Following that last bout, Freddy Eckles took back some momentum with a big win of his own over Frankie Gissendanner at 140. However, Section 5 closed out the dual with victories in four of the last five, including wins by Skylar Kropman (147), Anthony DePrez (154), Joe Lupisella (162, against state qualifier Ryan Kromer) and the previously mentioned Pittman.

Also coming out on top for Section 6 (NYWAY Far West Region) were Sectional champion Ryan Burns, who captured a hard-fought overtime decision over Jake Morley at 122, and Nate Schwab, who edged Josh Goodman at 172.

(Full results are posted at the end of the article).

It was the first time wrestling made an appearance at the longstanding karate event, but it sounds like it won’t be the last.

“The tournament director [Shihan Michael Monaco] was ecstatic about how the wrestling went,” Burgos said. “He definitely wants to expand on it next year.  There was definitely enough space to put in more mats.  With an international presence in the karate tournament, we may even consider doing an international freestyle event.  This was a great start. Two hours of intense wrestling with a lot of high quality kids. It’s great to have this kind of wrestling in September.”

Courtesy of Adam Burgos

 

RESULTS (courtesy of Adam Burgos)

184: Collin Pittman (Western) over Jake Weber (Far West), 6-4

101: Mitch Sever (Far West) over Sammy DePrez (Western), 7-4

108: Parker Kropman (Western) over Hector Colom (Far West), 4-1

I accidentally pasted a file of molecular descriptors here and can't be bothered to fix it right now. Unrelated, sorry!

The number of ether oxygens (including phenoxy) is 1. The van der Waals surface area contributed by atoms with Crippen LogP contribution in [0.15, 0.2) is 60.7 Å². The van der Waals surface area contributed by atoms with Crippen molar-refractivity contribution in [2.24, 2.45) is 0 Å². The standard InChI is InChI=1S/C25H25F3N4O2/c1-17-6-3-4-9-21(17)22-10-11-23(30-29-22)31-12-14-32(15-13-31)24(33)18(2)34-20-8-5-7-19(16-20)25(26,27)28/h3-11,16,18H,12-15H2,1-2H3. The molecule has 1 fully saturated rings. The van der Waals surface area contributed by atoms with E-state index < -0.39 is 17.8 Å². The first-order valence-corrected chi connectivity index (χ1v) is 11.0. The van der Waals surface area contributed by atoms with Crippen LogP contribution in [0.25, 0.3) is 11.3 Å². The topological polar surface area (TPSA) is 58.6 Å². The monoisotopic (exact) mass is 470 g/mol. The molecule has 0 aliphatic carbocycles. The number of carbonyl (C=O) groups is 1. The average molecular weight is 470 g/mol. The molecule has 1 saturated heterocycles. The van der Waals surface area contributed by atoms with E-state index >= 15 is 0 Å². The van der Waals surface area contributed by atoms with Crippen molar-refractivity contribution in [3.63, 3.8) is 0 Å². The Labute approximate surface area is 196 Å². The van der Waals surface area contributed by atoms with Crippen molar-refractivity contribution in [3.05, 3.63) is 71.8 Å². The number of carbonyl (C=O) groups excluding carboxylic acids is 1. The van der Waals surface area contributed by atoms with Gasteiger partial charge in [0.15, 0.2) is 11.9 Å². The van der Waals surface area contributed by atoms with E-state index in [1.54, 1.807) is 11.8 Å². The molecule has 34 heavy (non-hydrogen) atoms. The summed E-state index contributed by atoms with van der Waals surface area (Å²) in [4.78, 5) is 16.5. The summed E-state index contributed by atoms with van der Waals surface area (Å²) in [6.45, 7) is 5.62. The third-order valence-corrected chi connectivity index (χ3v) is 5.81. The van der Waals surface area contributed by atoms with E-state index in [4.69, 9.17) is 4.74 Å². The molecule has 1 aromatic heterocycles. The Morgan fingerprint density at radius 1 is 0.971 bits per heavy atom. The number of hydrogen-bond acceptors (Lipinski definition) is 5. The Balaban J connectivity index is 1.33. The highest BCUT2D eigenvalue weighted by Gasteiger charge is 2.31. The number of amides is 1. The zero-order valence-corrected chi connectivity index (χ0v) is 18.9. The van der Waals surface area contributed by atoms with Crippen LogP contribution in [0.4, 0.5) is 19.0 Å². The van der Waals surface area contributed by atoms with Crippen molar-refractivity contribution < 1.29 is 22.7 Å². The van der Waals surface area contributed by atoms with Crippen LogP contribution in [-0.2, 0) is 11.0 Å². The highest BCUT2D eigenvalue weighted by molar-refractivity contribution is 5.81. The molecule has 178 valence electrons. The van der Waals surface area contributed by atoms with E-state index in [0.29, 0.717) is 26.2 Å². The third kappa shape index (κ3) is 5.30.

115: Yianni Diakomihalis (Western) over Tito Colom (Far West), 16-3

122: Ryan Burns (Far West) over Jake Morley (Western), 9-7 (OT)

128: Tommy Lancie (Western) over Garrett Baugher (Far West), 8-0

134: Lou DePrez (Western) over Andrew Shomers (Far West), Pin 3:10

140: Freddy Eckles (Far West) over Frankie Gissendanner (Western), 17-8

147: Skylar Kropman (Western) over Nate Martin (Far West), 9-3

154: Anthony DePrez (Western) over DJ Marshall (Far West), TF

162: Joe Lupisella (Western) over Ryan Kromer (Far West), 8-3

172: Nate Schwab (Far West) over Josh Goodman (Western), 4-3

197: Collin Pittman (Western) over Tyler Hall (Far West), 14-6

Head Coaches:

Western: Adam Burgos

Far West: Dave Hockenberry

 

After a Championship Year, NY's Top Freshman Yianni Diakomihalis Aims For Even More

Over the next few weeks, we will be discussing some of the top wrestlers in New York for the upcoming campaign.  We started with our #1 Junior High School grappler in the state, Penfield eighth grader Frankie Gissendanner (see link).  The following takes a look at top freshman Yianni Diakomihalis of Hilton High School.  A glance at more ninth graders to watch will be next.

It was a time of celebration at the Times Union Center last February, but Yianni Diakomihalis didn’t scream or pose or run around.

“I just went into relaxed mode,” he said. “I won the state championship and it was over.  A lot of people get really excited in that type of situation, but I kind of shut myself down and relaxed.”

He deserved the relaxation after finishing off a tremendous eighth grade campaign at 99 pounds in which he went 51-0 with 45 victories by bonus points.  In fact, according to the NWCA Scorebook, Diakomihalis won his first 34 bouts by either pin, technical fall or forfeit.

Photo by BV